If you are one of the 50,000 people who will be diagnosed with breast cancer this year then the sooner it is diagnosed the more effective treatment may be. Around 70% of women with breast cancer find out they have it by being breast aware and reporting changes. Research has shown black women often delay going to see their doctor about breast changes, this means they may be diagnosed at a later stage which could explain the poor outcomes. You have to be your own advocate. A late diagnosis can lead to harder-to-treat, more aggressive stages of breast cancer.

Information provided by Breast Cancer Care

Rawle's Story Rawle Price was in great physical shape. He was fit, lean, didn’t smoke, didn’t drink and ate all of his fruits and veggies. So when he was diagnosed with prostate cancer in 2003 he was left thinking, “Why did this happen to me?”

(unconcerned and still none the wiser to cancer) only to be told I had prostate cancer. I literally fell back in the chair. My mind went totally blank. The word cancer was like an immediate death sentence. I saw myself lying in a coffin.

58 year old Rawle does admit that he didn’t seek medical attention straight away when he suddenly felt unusually tired all the time – but was relieved that he didn’t just go to the chemist or the corner shop for a tonic to put the pep back in his step.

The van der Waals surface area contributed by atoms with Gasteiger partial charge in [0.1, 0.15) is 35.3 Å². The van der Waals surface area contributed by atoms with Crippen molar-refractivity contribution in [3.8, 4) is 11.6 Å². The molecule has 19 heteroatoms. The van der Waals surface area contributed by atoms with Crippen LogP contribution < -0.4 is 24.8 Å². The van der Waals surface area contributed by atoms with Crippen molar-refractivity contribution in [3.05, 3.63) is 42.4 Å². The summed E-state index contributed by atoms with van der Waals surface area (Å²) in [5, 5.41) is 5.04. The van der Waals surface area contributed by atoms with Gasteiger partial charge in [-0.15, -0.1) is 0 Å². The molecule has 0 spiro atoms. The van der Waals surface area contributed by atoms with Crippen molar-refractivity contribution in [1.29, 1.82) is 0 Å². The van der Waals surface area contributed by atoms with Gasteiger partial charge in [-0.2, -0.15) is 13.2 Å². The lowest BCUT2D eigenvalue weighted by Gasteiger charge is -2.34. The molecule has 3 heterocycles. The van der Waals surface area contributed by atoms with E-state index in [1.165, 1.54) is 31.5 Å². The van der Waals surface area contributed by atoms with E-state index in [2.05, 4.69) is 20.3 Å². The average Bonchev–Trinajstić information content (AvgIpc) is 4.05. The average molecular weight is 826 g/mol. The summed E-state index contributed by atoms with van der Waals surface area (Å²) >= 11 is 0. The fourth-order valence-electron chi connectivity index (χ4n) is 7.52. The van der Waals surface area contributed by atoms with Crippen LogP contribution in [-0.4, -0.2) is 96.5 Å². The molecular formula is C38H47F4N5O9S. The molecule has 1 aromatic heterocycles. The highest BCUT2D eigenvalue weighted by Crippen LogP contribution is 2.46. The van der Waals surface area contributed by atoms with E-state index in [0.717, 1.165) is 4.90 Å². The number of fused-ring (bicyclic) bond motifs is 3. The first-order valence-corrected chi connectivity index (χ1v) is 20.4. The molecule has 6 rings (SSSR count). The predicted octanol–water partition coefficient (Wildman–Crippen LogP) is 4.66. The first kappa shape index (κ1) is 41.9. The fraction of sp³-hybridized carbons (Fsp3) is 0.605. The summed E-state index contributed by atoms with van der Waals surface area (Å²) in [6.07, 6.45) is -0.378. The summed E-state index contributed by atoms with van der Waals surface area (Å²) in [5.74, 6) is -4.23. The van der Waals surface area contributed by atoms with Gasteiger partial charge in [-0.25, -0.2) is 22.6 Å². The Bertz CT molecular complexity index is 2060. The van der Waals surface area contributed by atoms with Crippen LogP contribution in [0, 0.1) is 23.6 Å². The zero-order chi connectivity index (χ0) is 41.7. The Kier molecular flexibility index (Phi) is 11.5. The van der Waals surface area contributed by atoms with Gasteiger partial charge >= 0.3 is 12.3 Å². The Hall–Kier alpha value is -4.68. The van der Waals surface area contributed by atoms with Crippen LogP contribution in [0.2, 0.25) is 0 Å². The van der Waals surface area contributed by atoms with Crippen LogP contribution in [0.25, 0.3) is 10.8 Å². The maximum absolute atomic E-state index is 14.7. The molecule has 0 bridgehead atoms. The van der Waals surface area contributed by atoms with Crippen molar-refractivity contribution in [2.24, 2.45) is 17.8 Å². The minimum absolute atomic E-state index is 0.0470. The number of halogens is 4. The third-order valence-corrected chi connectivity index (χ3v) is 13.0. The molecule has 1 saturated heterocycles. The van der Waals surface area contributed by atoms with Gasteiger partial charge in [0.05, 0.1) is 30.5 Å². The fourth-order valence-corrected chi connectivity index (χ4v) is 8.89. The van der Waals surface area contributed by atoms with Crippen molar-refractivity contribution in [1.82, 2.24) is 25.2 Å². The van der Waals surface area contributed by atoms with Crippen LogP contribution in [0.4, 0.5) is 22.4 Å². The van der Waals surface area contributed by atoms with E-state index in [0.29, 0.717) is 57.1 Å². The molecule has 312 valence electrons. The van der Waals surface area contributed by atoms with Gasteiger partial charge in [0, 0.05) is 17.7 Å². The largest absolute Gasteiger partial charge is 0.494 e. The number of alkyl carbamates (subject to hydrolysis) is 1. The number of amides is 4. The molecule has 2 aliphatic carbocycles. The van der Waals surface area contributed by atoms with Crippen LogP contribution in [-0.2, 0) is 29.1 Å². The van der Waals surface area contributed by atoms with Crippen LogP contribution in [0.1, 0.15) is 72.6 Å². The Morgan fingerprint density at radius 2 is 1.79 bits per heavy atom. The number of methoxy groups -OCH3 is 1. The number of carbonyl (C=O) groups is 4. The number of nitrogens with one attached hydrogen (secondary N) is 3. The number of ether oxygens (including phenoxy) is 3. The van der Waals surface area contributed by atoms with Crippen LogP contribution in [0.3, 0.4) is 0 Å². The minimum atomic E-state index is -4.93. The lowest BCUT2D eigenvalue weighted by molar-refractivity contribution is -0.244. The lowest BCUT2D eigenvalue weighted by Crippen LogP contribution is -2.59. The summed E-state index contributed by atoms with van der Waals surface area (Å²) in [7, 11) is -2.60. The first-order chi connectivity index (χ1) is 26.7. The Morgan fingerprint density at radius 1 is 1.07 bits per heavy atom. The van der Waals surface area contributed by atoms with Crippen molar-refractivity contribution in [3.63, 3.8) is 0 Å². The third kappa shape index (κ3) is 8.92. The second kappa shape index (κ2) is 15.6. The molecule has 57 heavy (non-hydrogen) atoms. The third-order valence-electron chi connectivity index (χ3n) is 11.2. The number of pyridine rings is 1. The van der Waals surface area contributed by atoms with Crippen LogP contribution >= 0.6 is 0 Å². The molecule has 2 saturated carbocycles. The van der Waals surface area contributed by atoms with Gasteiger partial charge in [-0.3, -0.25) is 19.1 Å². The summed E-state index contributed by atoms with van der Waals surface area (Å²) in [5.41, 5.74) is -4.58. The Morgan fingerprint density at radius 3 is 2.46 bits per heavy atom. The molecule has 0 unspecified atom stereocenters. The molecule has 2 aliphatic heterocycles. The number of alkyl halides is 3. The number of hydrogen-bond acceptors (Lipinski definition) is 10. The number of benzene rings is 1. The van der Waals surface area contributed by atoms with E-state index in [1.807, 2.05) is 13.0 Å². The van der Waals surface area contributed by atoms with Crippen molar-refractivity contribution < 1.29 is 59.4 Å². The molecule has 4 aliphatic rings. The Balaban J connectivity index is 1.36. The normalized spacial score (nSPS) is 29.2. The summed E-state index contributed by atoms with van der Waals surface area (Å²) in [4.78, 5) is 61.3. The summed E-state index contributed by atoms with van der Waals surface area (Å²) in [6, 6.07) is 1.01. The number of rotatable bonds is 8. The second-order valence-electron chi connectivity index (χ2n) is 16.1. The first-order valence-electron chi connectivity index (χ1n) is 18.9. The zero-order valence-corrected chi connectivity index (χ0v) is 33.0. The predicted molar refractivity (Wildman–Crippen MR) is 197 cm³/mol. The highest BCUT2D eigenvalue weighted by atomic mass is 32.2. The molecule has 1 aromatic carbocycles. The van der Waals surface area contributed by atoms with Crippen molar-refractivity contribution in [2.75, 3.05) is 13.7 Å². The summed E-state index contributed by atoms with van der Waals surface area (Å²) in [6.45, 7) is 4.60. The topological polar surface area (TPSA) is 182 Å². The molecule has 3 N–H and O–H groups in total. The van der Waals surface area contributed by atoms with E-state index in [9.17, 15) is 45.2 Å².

Looking back at those dark days I know that part of the problem was that I was unaware and uninformed about cancer. I lived on my own; I had to deal with it in a wilderness where I couldn’t think straight. After many sleepless nights – survival took over and I remember saying to myself ….I wanna live.

“This would have been my usual solution for tiredness, but instead I decided to go to the doctors”. It was a decision that saved his life. After the doctor got the result of Rawle's blood tests he sent him off to the hospital to see an Oncologist for further tests one being the digital rectal examination (DRE). “Even then cancer was the last thing that came into my mind, I thought it was a normal routine check up because my cholesterol level was high. The role of an Oncologist was never explained otherwise I guess I would have been a little more prepared. I rocked up to the hospital to get the results of my biopsy